University of Maryland Study Finds Higher Black Mortality in Areas of Intense Racism

umd_logoIn a unique study, led by faculty at the University of Maryland School of Health in College Park, researchers found that higher Black mortality rates occur in areas that exhibit the most intense levels of racism. The researchers determined the level of racism by the proportion of Google searches in a given area that used the word “nigger.” The researchers noted that in all likelihood not all searches involving the term were made by racists but the authors state that they assume that “areas with a greater concentration of these searches have higher levels of racism overall.”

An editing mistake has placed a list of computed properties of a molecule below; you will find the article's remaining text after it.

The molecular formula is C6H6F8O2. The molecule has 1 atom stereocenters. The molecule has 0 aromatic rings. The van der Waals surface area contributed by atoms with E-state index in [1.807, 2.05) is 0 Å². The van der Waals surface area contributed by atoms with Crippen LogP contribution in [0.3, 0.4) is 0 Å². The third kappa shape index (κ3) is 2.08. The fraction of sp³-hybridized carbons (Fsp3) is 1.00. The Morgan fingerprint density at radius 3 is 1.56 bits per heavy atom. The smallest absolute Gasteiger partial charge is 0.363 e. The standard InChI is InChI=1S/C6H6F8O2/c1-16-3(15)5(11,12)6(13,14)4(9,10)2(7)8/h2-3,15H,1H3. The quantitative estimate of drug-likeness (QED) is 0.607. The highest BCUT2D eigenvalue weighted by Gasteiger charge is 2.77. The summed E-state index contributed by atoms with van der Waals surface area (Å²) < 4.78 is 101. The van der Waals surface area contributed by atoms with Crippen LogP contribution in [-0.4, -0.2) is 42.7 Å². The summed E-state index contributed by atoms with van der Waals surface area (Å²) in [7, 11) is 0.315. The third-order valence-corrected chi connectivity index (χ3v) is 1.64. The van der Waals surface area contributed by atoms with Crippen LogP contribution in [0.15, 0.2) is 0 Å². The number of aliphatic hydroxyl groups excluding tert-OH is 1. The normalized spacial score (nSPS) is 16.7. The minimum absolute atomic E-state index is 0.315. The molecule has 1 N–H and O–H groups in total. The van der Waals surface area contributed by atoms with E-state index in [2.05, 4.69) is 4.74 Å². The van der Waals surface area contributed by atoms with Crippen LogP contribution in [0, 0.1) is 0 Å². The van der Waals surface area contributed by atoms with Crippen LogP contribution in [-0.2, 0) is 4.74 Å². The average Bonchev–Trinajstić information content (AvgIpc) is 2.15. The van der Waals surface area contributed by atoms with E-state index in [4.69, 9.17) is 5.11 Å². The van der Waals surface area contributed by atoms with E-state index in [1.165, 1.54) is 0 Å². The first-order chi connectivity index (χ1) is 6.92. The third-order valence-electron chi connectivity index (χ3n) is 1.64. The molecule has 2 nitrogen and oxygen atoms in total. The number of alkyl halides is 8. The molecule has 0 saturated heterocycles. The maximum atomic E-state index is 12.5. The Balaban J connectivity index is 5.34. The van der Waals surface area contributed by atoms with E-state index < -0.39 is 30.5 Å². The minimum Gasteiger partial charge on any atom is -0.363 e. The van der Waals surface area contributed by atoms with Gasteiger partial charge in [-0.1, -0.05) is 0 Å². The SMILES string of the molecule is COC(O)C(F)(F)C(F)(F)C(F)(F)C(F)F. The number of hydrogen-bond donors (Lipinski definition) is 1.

David H. Chae, an assistant professor of epidemiology at the University of Maryland School of Public Health and the lead author of the study, stated that “racial disparities in health and disease represent a significant public health concern. Research suggests that racism is a major culprit that contributes to the gap in mortality between Blacks and Whites. Our study points to the utility of an Internet-search based measure to monitor racism at the area-level and assess its impact on mortality.”

The results show that Black mortality was higher in areas where racist Google searches were the most prevalent. And the differences in Black mortality rates persisted even when the results were adjusted for overall White mortality rates, educational levels, and poverty rates.

The paper, “Association Between an Internet-Based Measure of Area Racism and Black Mortality,” was published in the online journal PLOS ONE. It can be viewed here.

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